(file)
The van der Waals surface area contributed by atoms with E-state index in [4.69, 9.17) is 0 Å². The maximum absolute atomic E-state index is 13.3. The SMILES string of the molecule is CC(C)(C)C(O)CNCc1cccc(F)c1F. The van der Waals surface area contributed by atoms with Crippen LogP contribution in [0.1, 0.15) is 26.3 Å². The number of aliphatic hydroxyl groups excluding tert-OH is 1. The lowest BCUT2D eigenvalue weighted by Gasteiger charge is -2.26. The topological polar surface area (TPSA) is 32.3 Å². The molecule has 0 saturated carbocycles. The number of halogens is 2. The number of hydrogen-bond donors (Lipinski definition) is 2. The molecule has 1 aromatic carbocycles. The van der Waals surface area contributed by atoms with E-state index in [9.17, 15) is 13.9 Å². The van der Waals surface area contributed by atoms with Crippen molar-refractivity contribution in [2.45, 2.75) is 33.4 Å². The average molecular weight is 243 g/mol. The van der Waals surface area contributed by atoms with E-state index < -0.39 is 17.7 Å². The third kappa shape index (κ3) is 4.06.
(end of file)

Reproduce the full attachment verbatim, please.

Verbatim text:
The van der Waals surface area contributed by atoms with E-state index in [4.69, 9.17) is 0 Å². The maximum absolute atomic E-state index is 13.3. The SMILES string of the molecule is CC(C)(C)C(O)CNCc1cccc(F)c1F. The van der Waals surface area contributed by atoms with Crippen LogP contribution in [0.1, 0.15) is 26.3 Å². The number of aliphatic hydroxyl groups excluding tert-OH is 1. The lowest BCUT2D eigenvalue weighted by Gasteiger charge is -2.26. The topological polar surface area (TPSA) is 32.3 Å². The molecule has 0 saturated carbocycles. The number of halogens is 2. The number of hydrogen-bond donors (Lipinski definition) is 2. The molecule has 1 aromatic carbocycles. The van der Waals surface area contributed by atoms with E-state index in [9.17, 15) is 13.9 Å². The van der Waals surface area contributed by atoms with Crippen molar-refractivity contribution in [2.45, 2.75) is 33.4 Å². The average molecular weight is 243 g/mol. The van der Waals surface area contributed by atoms with E-state index < -0.39 is 17.7 Å². The third kappa shape index (κ3) is 4.06.